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Shure RMCE-BT2 Review

Are the BT2s the best way to turn high-end earphones into wireless ones?


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Flawed in some respects, the RMCE-BT2 is the best way to turn your high-end earphones into wireless ones


  • Reliable Bluetooth reception
  • Good sound quality and codec support


  • Not great for runners
  • Expensive
  • Design is a little clunky

Key Specifications

  • Review Price: £139
  • AptX and aptX HD
  • AAC
  • MMCX connector
  • 3-button remote
  • Up to 10-hour battery

What is the Shure RMCE-BT2?

Technology has betrayed fans of high-end headphones, with the best headphones and earphones requiring a cable. However, the best smartphones – the main source of music even among much of the audiophile crowd nowadays – increasingly do not include a socket for them.

This is annoying if you have a much-loved pair of SoundMagic E10 in-ears. If you own a pair of Shure SE425, SE535 or SE846 earphones, it must be infuriating.

Shure RMCE-BT2Inside view of a Hotpoint 7 H7T 911A MX H AQUA Fridge Freezer with water bottles kept inside

The Shure RMCE-BT2 is a cable that brings your wired headphones into the present, turning them into a Bluetooth set that’s almost indistinguishable from a pair originally designed that way.

Sound quality and wireless performance of this cable is beyond reproach. However, the price does make it a tough sell for owners of anything lesser than a set of Shure SE425, and parts of the design are a little clunky.

Shure RMCE-BT2 — Design and features

The Shure RMCE-BT2 is able to appear like a virtually seamless accessory to Shure earphones because of the latter’s removable earpieces. Each plugs into the cable with an MMCX connector.

Buy a pair of Shure earphones and it’s easy to think this is some kind of custom socket, but it’s actually a coaxial standard that’s been around since the 1990s. This also means you can use the Shure RMCE-BT2 with the Brainwavz B400, the Westone range and various JH Audio models, as well as all Shure earphones bar the entry-level Shure SE115. That pair has a non-removable cable.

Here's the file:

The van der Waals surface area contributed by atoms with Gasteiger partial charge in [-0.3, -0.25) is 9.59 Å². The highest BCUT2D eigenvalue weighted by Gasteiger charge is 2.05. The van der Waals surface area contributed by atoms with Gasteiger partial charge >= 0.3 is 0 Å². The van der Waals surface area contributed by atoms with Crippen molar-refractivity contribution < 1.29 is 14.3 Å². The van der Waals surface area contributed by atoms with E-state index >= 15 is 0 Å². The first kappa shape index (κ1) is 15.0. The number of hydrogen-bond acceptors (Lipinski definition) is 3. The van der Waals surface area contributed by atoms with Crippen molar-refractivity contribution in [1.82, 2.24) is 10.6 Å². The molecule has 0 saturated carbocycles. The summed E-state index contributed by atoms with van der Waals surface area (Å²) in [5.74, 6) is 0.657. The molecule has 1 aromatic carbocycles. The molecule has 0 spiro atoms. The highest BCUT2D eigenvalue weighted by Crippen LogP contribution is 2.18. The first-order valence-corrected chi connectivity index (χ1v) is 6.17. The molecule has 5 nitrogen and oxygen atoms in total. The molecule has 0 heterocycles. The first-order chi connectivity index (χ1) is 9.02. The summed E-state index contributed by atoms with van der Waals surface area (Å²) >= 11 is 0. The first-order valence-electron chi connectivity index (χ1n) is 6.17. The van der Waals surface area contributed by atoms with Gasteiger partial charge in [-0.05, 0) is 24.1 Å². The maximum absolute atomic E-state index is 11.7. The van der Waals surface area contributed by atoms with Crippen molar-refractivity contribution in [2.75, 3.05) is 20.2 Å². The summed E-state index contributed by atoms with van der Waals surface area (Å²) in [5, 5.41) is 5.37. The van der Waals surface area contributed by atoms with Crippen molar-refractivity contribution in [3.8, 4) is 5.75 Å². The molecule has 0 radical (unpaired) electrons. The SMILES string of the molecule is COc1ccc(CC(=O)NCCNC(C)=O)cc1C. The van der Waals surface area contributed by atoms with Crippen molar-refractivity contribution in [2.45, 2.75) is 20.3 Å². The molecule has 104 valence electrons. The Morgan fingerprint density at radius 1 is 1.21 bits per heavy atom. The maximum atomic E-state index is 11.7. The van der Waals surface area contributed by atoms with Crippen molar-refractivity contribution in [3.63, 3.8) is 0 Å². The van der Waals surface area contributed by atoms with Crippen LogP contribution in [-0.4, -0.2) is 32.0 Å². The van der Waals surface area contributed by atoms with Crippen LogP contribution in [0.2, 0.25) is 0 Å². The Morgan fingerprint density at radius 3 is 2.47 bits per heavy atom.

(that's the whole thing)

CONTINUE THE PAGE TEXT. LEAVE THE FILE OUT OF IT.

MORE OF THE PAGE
Shure RMCE-BT2A wallpaper of 360 by Deezer, Sound you can feel

This is the second such cable that Shure has made. The RMCE-BT1 may initially seem more appealing, since it’s a pretty stripped-back cable with a little lozenge that holds the battery and Bluetooth circuitry.

Conversely, RMCE-BT2 has a much larger plastic unit that hangs down. It looks ungainly, and seems impractical when you first open the box. There’s good news, though: you can wear this cable and just leave this part hanging down. It may look a little odd, but it doesn’t noticeably weigh the set down.

Stability is also helped by Shure’s usual cabling style. Just like the standard wired cable, there are stiffer mouldable parts by the earpieces, to let you hook the wire over your ears.

Shure RMCE-BT2Two Hotpoint 7 H7T 911A MX H AQUA Fridge Freezers standing on white background, one with doors open and one closed

The 3-button in-line remote lets you alter volume and control playback

You won’t want to simply leave the RMCE-BT2 hanging if you wear Shure earphones while at the gym or out for a run, though. The bouncing box will be a distraction.

There’s a large metal clip on its rear, which lets you attach it to the front or back of your collar – although this still doesn’t make the Shure RMCE-BT2 great for use while running, however.

I wore this cable for a 5K run, and the 3-button remote housing continually knocked against my neck. The fit doesn’t work well with anything approaching a high collar, either; you’d be better opting for a V-neck for the best results.

Related: Best wireless headphones

Shure RMCE-BT2A Hotpoint 7 H7T 911A MX H AQUA Fridge Freezer standing beside a kitchen platform with doors open

Using the RMCE-BT2 for sport is actually held back by one of its strengths. It uses a thicker, presumably higher-quality cabling than most earphones – which make its less pliable.